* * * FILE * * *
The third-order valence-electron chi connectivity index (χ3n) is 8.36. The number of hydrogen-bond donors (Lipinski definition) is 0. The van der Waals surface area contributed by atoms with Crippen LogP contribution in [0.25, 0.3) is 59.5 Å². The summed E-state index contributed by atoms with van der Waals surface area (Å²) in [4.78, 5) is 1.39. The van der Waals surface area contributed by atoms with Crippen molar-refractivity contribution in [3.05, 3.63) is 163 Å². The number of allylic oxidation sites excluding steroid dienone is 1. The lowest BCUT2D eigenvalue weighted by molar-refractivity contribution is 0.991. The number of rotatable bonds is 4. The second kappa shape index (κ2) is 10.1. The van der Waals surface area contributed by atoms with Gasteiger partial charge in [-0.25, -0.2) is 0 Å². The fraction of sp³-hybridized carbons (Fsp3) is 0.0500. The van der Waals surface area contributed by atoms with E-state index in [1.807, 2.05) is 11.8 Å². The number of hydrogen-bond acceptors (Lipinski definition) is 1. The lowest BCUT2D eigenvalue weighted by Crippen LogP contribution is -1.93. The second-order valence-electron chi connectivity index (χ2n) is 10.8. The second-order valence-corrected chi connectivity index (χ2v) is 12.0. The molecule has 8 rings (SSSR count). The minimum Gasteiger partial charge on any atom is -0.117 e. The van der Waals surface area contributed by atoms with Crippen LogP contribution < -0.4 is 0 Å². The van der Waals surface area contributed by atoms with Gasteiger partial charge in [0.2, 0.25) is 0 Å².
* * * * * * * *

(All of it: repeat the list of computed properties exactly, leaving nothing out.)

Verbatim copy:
The third-order valence-electron chi connectivity index (χ3n) is 8.36. The number of hydrogen-bond donors (Lipinski definition) is 0. The van der Waals surface area contributed by atoms with Crippen LogP contribution in [0.25, 0.3) is 59.5 Å². The summed E-state index contributed by atoms with van der Waals surface area (Å²) in [4.78, 5) is 1.39. The van der Waals surface area contributed by atoms with Crippen molar-refractivity contribution in [3.05, 3.63) is 163 Å². The number of allylic oxidation sites excluding steroid dienone is 1. The lowest BCUT2D eigenvalue weighted by molar-refractivity contribution is 0.991. The number of rotatable bonds is 4. The second kappa shape index (κ2) is 10.1. The van der Waals surface area contributed by atoms with Gasteiger partial charge in [-0.25, -0.2) is 0 Å². The fraction of sp³-hybridized carbons (Fsp3) is 0.0500. The van der Waals surface area contributed by atoms with E-state index in [1.807, 2.05) is 11.8 Å². The number of hydrogen-bond acceptors (Lipinski definition) is 1. The lowest BCUT2D eigenvalue weighted by Crippen LogP contribution is -1.93. The second-order valence-electron chi connectivity index (χ2n) is 10.8. The second-order valence-corrected chi connectivity index (χ2v) is 12.0. The molecule has 8 rings (SSSR count). The minimum Gasteiger partial charge on any atom is -0.117 e. The van der Waals surface area contributed by atoms with Crippen LogP contribution < -0.4 is 0 Å². The van der Waals surface area contributed by atoms with Gasteiger partial charge in [0.2, 0.25) is 0 Å².